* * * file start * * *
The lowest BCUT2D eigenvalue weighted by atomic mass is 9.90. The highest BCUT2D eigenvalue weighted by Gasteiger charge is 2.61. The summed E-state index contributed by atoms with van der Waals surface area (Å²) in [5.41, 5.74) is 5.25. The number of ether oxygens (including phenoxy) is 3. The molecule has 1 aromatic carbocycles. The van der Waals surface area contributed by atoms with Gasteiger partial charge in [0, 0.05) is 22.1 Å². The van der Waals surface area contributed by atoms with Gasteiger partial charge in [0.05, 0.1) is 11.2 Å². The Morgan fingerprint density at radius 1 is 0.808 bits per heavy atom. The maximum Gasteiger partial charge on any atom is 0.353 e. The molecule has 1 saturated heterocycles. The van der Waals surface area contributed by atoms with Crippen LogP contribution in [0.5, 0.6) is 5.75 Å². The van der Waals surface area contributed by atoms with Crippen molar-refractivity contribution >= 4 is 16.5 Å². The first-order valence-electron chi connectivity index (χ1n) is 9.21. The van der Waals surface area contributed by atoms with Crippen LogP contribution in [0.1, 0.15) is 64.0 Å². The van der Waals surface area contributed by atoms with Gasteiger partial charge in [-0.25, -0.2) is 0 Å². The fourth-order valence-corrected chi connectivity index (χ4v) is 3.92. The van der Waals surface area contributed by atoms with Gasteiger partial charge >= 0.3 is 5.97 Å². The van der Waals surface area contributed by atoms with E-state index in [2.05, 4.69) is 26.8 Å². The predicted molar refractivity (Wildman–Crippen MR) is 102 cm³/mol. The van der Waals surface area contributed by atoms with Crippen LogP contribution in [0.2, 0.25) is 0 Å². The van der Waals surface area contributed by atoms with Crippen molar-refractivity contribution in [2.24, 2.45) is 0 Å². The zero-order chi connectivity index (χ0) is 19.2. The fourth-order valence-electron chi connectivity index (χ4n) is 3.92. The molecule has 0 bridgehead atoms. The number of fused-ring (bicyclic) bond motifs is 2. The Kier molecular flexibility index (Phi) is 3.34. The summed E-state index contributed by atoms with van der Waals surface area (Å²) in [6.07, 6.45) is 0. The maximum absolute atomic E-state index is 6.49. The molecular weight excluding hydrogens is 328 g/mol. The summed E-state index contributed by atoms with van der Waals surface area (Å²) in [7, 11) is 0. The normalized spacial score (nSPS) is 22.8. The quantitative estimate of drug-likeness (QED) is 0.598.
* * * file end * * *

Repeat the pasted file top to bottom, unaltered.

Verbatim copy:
The lowest BCUT2D eigenvalue weighted by atomic mass is 9.90. The highest BCUT2D eigenvalue weighted by Gasteiger charge is 2.61. The summed E-state index contributed by atoms with van der Waals surface area (Å²) in [5.41, 5.74) is 5.25. The number of ether oxygens (including phenoxy) is 3. The molecule has 1 aromatic carbocycles. The van der Waals surface area contributed by atoms with Gasteiger partial charge in [0, 0.05) is 22.1 Å². The van der Waals surface area contributed by atoms with Gasteiger partial charge in [0.05, 0.1) is 11.2 Å². The Morgan fingerprint density at radius 1 is 0.808 bits per heavy atom. The maximum Gasteiger partial charge on any atom is 0.353 e. The molecule has 1 saturated heterocycles. The van der Waals surface area contributed by atoms with Crippen LogP contribution in [0.5, 0.6) is 5.75 Å². The van der Waals surface area contributed by atoms with Crippen molar-refractivity contribution >= 4 is 16.5 Å². The first-order valence-electron chi connectivity index (χ1n) is 9.21. The van der Waals surface area contributed by atoms with Crippen LogP contribution in [0.1, 0.15) is 64.0 Å². The van der Waals surface area contributed by atoms with Gasteiger partial charge in [-0.25, -0.2) is 0 Å². The fourth-order valence-corrected chi connectivity index (χ4v) is 3.92. The van der Waals surface area contributed by atoms with Gasteiger partial charge >= 0.3 is 5.97 Å². The van der Waals surface area contributed by atoms with E-state index in [2.05, 4.69) is 26.8 Å². The predicted molar refractivity (Wildman–Crippen MR) is 102 cm³/mol. The van der Waals surface area contributed by atoms with Crippen LogP contribution in [0.2, 0.25) is 0 Å². The van der Waals surface area contributed by atoms with Crippen molar-refractivity contribution in [2.24, 2.45) is 0 Å². The zero-order chi connectivity index (χ0) is 19.2. The fourth-order valence-electron chi connectivity index (χ4n) is 3.92. The molecule has 0 bridgehead atoms. The number of fused-ring (bicyclic) bond motifs is 2. The Kier molecular flexibility index (Phi) is 3.34. The summed E-state index contributed by atoms with van der Waals surface area (Å²) in [6.07, 6.45) is 0. The maximum absolute atomic E-state index is 6.49. The molecular weight excluding hydrogens is 328 g/mol. The summed E-state index contributed by atoms with van der Waals surface area (Å²) in [7, 11) is 0. The normalized spacial score (nSPS) is 22.8. The quantitative estimate of drug-likeness (QED) is 0.598.